NY Domestic Workers Bill of Rights:
- For more information about domestic work in New York State, check out “Home is Where the Work Is,” a study of New York’s domestic work industry produced by Domestic Workers United and Datacenter.
- Over 200,000 women work as nannies, companions and housekeepers in New York State.
- Domestic workers care for the most important elements of New Yorkers’ lives: their families and homes. Yet, their work is devalued and they are often treated as less than human. Without the labor of domestic workers, many employers could not participate in the workforce, from Wall Street to hospitals.
- Domestic workers work long hours, often upwards of 10 hours per day and sometimes as much as 16 hours per day. The vast majority receive no overtime pay, health insurance, or regular vacations. Many are fired without notice or severance after years of service, without recourse.
Currently, there is no safety net for domestic workers. If a domestic worker should suddenly fall ill or suffer injury, the vast majority will not qualify for existing social safety nets such as unemployment or disability benefits.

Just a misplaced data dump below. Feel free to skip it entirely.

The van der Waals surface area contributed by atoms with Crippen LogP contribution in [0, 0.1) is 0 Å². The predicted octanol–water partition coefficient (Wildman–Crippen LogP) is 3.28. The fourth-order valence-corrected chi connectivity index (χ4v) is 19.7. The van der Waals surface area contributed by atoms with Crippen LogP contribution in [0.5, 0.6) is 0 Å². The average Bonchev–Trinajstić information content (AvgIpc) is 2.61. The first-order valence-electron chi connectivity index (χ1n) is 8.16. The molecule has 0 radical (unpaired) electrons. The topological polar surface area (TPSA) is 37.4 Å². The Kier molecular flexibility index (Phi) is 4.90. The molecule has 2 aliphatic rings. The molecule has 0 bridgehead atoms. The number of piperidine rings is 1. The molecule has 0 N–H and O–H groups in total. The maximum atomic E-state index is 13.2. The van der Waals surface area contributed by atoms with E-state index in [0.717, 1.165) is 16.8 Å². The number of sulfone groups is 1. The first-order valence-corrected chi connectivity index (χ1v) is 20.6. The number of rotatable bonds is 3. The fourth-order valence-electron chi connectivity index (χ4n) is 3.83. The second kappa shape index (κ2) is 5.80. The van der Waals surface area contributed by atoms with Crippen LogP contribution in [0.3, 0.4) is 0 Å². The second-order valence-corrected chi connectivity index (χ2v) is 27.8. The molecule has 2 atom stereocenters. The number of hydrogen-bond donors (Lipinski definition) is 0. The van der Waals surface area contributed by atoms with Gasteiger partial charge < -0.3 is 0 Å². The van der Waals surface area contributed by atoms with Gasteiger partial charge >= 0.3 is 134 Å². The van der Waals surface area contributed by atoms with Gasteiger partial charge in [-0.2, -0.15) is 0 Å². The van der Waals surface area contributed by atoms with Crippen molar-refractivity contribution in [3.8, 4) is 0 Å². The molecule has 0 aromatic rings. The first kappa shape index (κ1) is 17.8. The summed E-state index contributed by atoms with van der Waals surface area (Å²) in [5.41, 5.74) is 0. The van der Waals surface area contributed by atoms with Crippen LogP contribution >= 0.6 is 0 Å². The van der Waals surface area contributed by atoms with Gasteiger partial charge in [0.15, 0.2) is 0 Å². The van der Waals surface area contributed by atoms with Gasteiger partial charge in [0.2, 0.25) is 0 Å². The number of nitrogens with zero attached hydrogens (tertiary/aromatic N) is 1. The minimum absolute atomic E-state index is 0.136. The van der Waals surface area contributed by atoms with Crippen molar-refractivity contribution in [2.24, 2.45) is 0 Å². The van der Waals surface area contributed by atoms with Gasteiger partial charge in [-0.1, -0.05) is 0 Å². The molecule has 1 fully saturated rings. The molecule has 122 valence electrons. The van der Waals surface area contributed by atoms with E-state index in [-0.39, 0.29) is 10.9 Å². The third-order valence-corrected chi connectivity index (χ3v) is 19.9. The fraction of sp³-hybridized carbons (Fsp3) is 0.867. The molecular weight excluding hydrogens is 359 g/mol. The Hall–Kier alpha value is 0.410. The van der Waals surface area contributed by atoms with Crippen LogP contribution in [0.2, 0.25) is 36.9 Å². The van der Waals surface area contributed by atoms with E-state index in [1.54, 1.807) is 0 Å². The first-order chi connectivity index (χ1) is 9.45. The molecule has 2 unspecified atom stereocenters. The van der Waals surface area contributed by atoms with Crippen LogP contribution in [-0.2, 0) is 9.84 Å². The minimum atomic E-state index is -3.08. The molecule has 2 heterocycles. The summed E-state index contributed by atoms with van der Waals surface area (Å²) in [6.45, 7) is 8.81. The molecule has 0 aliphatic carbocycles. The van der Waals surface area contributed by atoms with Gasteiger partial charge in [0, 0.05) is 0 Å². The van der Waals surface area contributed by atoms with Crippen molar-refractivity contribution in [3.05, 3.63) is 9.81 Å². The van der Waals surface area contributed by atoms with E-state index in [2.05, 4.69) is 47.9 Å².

- Domestic workers are excluded from labor laws that protect other workers, including protection from discrimination and the right to bargain collectively.
- The protections that do exist for domestic workers in state laws are often not enforced. Employers violate the law knowing that there is little risk of being caught.
- Domestic workers are isolated working inside individual homes, so it is difficult for them to organize collectively to improve working conditions, as is possible in most other industries. In addition, the law does not protect their right to organize.